Q5 With Engage Toronto Coordinator, Ricky Rodrigues
Gay men* account for over half of the people living with HIV in Canada, and more than half of new HIV infections each year. Why is this population so disproportionately affected?
There are several factors that contribute to this reality. Research indicates that some of these factors are linked to issues of homophobia, mental health, and minority stress that may lead to more “high-risk” behaviours, including drug use and unprotected sex. Biologically, unprotected (receptive) anal sex has the highest risk of HIV transmission.
There is also a lack of widespread and easily accessible information about sexual health that is relevant and specific to the unique experiences of gay men, making it difficult for these individuals to apply HIV prevention strategies. This issue and the issue of misinformation are especially significant for gay youth, who, upon initially coming out, are not always aware of the importance of HIV prevention and the different ways of preventing HIV infection, making it difficult for them to negotiate safer sex.
CANFAR has been a proud partner funding the Engage project and its work. Tell me about this project.
Engage exists to perform critical research into gay populations and how these populations have been affected by the major developments in HIV treatment and prevention that have occurred since the 1980s. Focused on Vancouver, Montreal, and Toronto (the Canadian cities with the largest populations of gay men and where HIV prevalence is highest among gay men), Engage is collecting data from close to 2,500 gay men, including information on attitudes, behaviours, and sexually transmitted infections (STIs). To our knowledge, this is the largest study ever conducted on gay men’s health in Canada. Using data collected through the study, we will also support efforts to pilot several new HIV prevention interventions.
The Engage project is intentional to include community partners. How is the community being involved in this study, and what has their response been so far?
Engage was designed to involve, and be informed by, the communities in which the study is taking place. Local AIDS Service Organizations, community leaders, and gay men themselves have been a critical asset for this project. These groups have been instrumental in survey development and participant recruitment, and will be essential in sharing, distributing, and applying the knowledge produced from the study in HIV prevention and care programming.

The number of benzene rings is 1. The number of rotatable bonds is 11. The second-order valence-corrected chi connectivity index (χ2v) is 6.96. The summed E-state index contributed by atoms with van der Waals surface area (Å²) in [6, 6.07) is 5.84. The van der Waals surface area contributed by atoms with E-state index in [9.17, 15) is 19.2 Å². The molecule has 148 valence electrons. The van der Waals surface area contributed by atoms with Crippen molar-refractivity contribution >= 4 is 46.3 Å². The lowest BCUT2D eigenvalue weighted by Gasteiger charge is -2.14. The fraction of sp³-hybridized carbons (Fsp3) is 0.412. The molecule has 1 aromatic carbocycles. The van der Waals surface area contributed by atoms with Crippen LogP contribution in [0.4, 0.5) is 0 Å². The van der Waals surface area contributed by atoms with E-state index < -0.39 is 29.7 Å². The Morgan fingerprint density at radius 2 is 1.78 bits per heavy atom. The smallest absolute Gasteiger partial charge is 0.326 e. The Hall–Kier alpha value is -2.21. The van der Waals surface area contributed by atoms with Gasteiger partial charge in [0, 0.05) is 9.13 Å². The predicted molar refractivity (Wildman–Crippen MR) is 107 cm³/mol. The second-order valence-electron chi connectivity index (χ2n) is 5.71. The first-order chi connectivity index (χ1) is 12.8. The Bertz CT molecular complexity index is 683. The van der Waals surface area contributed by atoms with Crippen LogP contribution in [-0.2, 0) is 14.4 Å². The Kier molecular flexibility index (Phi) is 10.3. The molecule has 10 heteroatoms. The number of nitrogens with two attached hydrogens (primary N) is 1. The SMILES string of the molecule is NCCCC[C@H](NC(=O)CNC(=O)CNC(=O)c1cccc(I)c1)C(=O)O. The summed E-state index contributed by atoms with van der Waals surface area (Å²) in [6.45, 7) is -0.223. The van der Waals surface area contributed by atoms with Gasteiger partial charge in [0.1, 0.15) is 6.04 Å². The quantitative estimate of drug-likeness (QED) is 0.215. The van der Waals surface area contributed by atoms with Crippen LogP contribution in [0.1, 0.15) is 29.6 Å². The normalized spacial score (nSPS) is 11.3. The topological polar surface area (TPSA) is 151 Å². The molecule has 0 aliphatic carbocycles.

The CAHR Conference is an important time for Engage. What value does it bring to the project?
Each year, the CAHR Conference brings together HIV researchers and community leaders from across the country to learn about new research and developments in HIV prevention and care. In Vancouver this April, Engage will have several posters and presentations sharing some of the preliminary findings from the studies. It is important to keep researchers in all fields aware of the ongoing realities of HIV, especially within certain demographics.
The CAHR Conference also provides an opportunity for Engage to hold an annual meeting. Community leaders and researchers will gather to stay connected and share knowledge collectively.
What do you believe will be the overall impact of Engage?
This landmark study speaks to one of the populations most heavily affected by HIV in Canada – gay men. This information will inform policies, programs, and future research required to stop new infections and to properly support those living with HIV. This is achieved by gaining in-depth insight into the needs and issues facing gay men, and by creating strong, replicable programs that respond to those needs and issues accordingly.
*Gay men is used to refer to gay, bisexual, queer, Two-Spirit and other men who have sex with men. As a side note, CANFAR’s BOOM Campaign for ‘young guys who like guys’ addresses a number of these factors, looking specifically at the needs and realities of gay youth in Canada. It has been informed by leading research including support from Engage researchers.
Authored by Cameron Dunkin, CANFAR’s Senior Manager of Research, Awareness Programs, and Office of the President